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Spider-Man 3 Review

Movies.com Critics

4.5

Dave White Profile

… like sugar-filled needles jabbed right into your face. Read full review

Other Critics provided by Metacritic.com

Critics scores range from 0 to 100, with higher scores indicating more favorable reviews.

  • 3.0
    59

    out of 100

    Metascore®
    Mixed or average reviews
    based on a weighted average of all
    critic review scores.

  • 60

    out of 100

    Wall Street Journal Joe Morgenstern

    Will the extremely extravagant special effects prove sufficient to sustain the picture? Surely they will, this time. Still, there's a sense of fatigue in the scenes that don't involve high-tensile webs and high-tension suspense.

    Read Full Review

  • 67

    out of 100

    Entertainment Weekly Owen Gleiberman

    Spider-Man 3 has terrific moments, but after the danger and majesty and romantic brio of "Spider-Man 2," those adrenalized rooftop ballets feel, more than ever, like sequences.

    Read Full Review

  • 75

    out of 100

    USA Today Claudia Puig

    Solidly entertaining and possesses dazzling special effects, but it falls short of the near-perfection of the Spidey sequel.

    Read Full Review

  • 80

    out of 100

    The Hollywood Reporter Michael Rechtshaffen

    The wow factor works overtime with state-of-the-art effects sequences that often are as beautiful as they are astonishing.

    Read Full Review

  • See all Spider-Man 3 reviews at Metacritic.com

For Families provided by Common Sense Media

OK for kids 11+

Kids will be dazzled, but the story falls short of No. 2.

What Parents Need to Know

Parents need to know that, like its two predecessors, this comic book-based movie features lots of action and superhero-style violence. In this installment, a mysterious black goo makes Peter/Spider-Man significantly more aggressive, arrogant, and combative -- even toward his friends -- which could confuse little kids who have clear ideas about their hero. His negative behavior culminates in him physically harming two people he loves (naturally, he redeems himself by the end). Thanks to the enormous amount of Spidey merchandise and marketing, younger children may want to see this movie -- but know that the action might be too intense for the early-elementary set. (Spoiler Alert: Two characters die during the climactic battle sequence.)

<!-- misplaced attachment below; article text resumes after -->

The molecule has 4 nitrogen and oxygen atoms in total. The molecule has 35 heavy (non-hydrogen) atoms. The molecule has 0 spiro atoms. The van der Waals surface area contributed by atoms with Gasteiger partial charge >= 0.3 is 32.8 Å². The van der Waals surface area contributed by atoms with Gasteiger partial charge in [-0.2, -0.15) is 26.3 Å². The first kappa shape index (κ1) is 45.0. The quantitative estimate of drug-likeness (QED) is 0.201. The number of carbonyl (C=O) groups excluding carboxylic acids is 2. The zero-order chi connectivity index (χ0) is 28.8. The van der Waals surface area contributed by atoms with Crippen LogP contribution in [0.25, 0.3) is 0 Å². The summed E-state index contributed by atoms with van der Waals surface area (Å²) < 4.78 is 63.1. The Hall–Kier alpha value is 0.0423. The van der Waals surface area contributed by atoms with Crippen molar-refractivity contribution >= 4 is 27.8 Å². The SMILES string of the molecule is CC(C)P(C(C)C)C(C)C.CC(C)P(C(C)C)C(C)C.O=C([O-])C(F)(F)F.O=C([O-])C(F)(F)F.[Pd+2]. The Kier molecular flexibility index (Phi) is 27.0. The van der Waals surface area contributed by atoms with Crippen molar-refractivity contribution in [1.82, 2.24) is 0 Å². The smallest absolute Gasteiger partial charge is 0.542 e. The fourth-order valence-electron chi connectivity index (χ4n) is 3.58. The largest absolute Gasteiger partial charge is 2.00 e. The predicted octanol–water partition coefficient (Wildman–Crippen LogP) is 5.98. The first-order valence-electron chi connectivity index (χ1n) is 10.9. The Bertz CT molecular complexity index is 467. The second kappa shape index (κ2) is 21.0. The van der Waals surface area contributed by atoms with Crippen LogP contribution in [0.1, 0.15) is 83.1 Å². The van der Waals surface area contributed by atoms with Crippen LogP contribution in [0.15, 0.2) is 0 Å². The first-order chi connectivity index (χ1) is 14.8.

• Families can talk about the Spider-Man movie series. Which of these larger-than-life films do you consider the best? What's more important in superhero movies -- the action or the story?
  • Families can also discuss the movie's major themes: character transformation, revenge, and redemption. Which characters experience the biggest changes? Do they change for better or for worse? How can you tell?  
  • How does seeking revenge prove futile for both Harry and Peter?

The good stuff
  • message true0

    Messages: Several characters realize that it's never too late to stop making self-destructive choices. Strong themes of redemption and loyalty. Only one character stays selfish throughout the entire film.

  • rolemodels true3

    Role models: A mysterious black goo makes Peter/Spidey significantly more aggressive, arrogant, and combative -- even toward his friends. His negative behavior culminates in him physically harming two people he loves, but he ultimately redeems himself. Two more villains are introduced: Daily Bugle photographer Eddie Brock transforms into Venom, and prison escapee Flint Marko morphs into the Sandman. But Sandman, unlike Venom, has a heart -- he just wants money to save his sick little girl.

What to watch for
  • violence false3

    Violence: Long, nail-biting sequences of superhero action/violence, including Harry attacking Spider-Man in an impressive airborne fight. Blood is visible on a wounded character's shirt and face and also on a dagger. A couple of major characters are killed, and someone's face is disfigured in a fight. Peter shockingly strikes someone he loves.

  • sex false1

    Sex: Various characters kiss, and there's one romantic dance between Peter and Gwen.

  • language false2

    Language: Expletives like "damn" and "ass." A few taunts like "chump" and "nerd."

  • consumerism false4

    Consumerism: Tie-in to vast quantities of related merchandise.

  • drugsalcoholtobacco false3

    Drinking, drugs and smoking: Harry drinks on several occasions and at one point chugs hard liquor. Peter is served champagne at a restaurant. Diners drink alcohol at a jazz lounge.

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